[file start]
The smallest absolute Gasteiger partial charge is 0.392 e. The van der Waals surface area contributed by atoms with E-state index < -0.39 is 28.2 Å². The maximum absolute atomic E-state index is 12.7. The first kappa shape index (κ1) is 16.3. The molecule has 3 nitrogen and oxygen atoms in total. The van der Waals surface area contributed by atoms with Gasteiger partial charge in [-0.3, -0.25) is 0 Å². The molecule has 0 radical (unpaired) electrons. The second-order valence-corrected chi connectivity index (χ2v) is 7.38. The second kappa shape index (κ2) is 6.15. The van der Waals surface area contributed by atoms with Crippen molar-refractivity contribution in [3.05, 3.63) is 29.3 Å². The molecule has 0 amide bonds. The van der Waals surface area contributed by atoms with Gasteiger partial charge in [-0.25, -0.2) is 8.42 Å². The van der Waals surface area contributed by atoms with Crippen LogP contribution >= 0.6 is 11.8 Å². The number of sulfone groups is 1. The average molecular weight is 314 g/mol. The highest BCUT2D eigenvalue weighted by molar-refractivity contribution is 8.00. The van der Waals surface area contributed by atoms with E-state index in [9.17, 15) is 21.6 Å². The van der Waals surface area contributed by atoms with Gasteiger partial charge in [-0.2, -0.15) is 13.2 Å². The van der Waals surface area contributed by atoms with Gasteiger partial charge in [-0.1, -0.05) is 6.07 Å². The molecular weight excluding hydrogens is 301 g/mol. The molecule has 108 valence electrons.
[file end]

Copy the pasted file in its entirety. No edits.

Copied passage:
The smallest absolute Gasteiger partial charge is 0.392 e. The van der Waals surface area contributed by atoms with E-state index < -0.39 is 28.2 Å². The maximum absolute atomic E-state index is 12.7. The first kappa shape index (κ1) is 16.3. The molecule has 3 nitrogen and oxygen atoms in total. The van der Waals surface area contributed by atoms with Gasteiger partial charge in [-0.3, -0.25) is 0 Å². The molecule has 0 radical (unpaired) electrons. The second-order valence-corrected chi connectivity index (χ2v) is 7.38. The second kappa shape index (κ2) is 6.15. The van der Waals surface area contributed by atoms with Crippen molar-refractivity contribution in [3.05, 3.63) is 29.3 Å². The molecule has 0 amide bonds. The van der Waals surface area contributed by atoms with Gasteiger partial charge in [-0.25, -0.2) is 8.42 Å². The van der Waals surface area contributed by atoms with Crippen LogP contribution >= 0.6 is 11.8 Å². The number of sulfone groups is 1. The average molecular weight is 314 g/mol. The highest BCUT2D eigenvalue weighted by molar-refractivity contribution is 8.00. The van der Waals surface area contributed by atoms with E-state index in [9.17, 15) is 21.6 Å². The van der Waals surface area contributed by atoms with Gasteiger partial charge in [-0.2, -0.15) is 13.2 Å². The van der Waals surface area contributed by atoms with Gasteiger partial charge in [-0.1, -0.05) is 6.07 Å². The molecular weight excluding hydrogens is 301 g/mol. The molecule has 108 valence electrons.